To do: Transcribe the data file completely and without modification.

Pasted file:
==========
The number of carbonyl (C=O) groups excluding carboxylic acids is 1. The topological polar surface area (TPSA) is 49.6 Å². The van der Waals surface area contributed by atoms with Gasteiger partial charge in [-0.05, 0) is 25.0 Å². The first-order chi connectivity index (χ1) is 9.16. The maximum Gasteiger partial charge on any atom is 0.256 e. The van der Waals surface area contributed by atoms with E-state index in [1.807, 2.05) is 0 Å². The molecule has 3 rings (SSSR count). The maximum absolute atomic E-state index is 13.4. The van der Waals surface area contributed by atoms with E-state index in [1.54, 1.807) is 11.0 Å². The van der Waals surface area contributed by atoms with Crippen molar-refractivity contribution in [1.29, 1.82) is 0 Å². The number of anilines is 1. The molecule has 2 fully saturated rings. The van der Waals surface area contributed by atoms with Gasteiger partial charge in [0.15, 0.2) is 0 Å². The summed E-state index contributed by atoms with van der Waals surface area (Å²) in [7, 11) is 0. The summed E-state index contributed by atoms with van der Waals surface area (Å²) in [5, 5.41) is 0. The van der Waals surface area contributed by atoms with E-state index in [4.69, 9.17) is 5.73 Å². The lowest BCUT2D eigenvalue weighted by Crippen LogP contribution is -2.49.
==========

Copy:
The number of carbonyl (C=O) groups excluding carboxylic acids is 1. The topological polar surface area (TPSA) is 49.6 Å². The van der Waals surface area contributed by atoms with Gasteiger partial charge in [-0.05, 0) is 25.0 Å². The first-order chi connectivity index (χ1) is 9.16. The maximum Gasteiger partial charge on any atom is 0.256 e. The van der Waals surface area contributed by atoms with E-state index in [1.807, 2.05) is 0 Å². The molecule has 3 rings (SSSR count). The maximum absolute atomic E-state index is 13.4. The van der Waals surface area contributed by atoms with E-state index in [1.54, 1.807) is 11.0 Å². The van der Waals surface area contributed by atoms with Crippen molar-refractivity contribution in [1.29, 1.82) is 0 Å². The number of anilines is 1. The molecule has 2 fully saturated rings. The van der Waals surface area contributed by atoms with Gasteiger partial charge in [0.15, 0.2) is 0 Å². The summed E-state index contributed by atoms with van der Waals surface area (Å²) in [7, 11) is 0. The summed E-state index contributed by atoms with van der Waals surface area (Å²) in [5, 5.41) is 0. The van der Waals surface area contributed by atoms with E-state index in [4.69, 9.17) is 5.73 Å². The lowest BCUT2D eigenvalue weighted by Crippen LogP contribution is -2.49.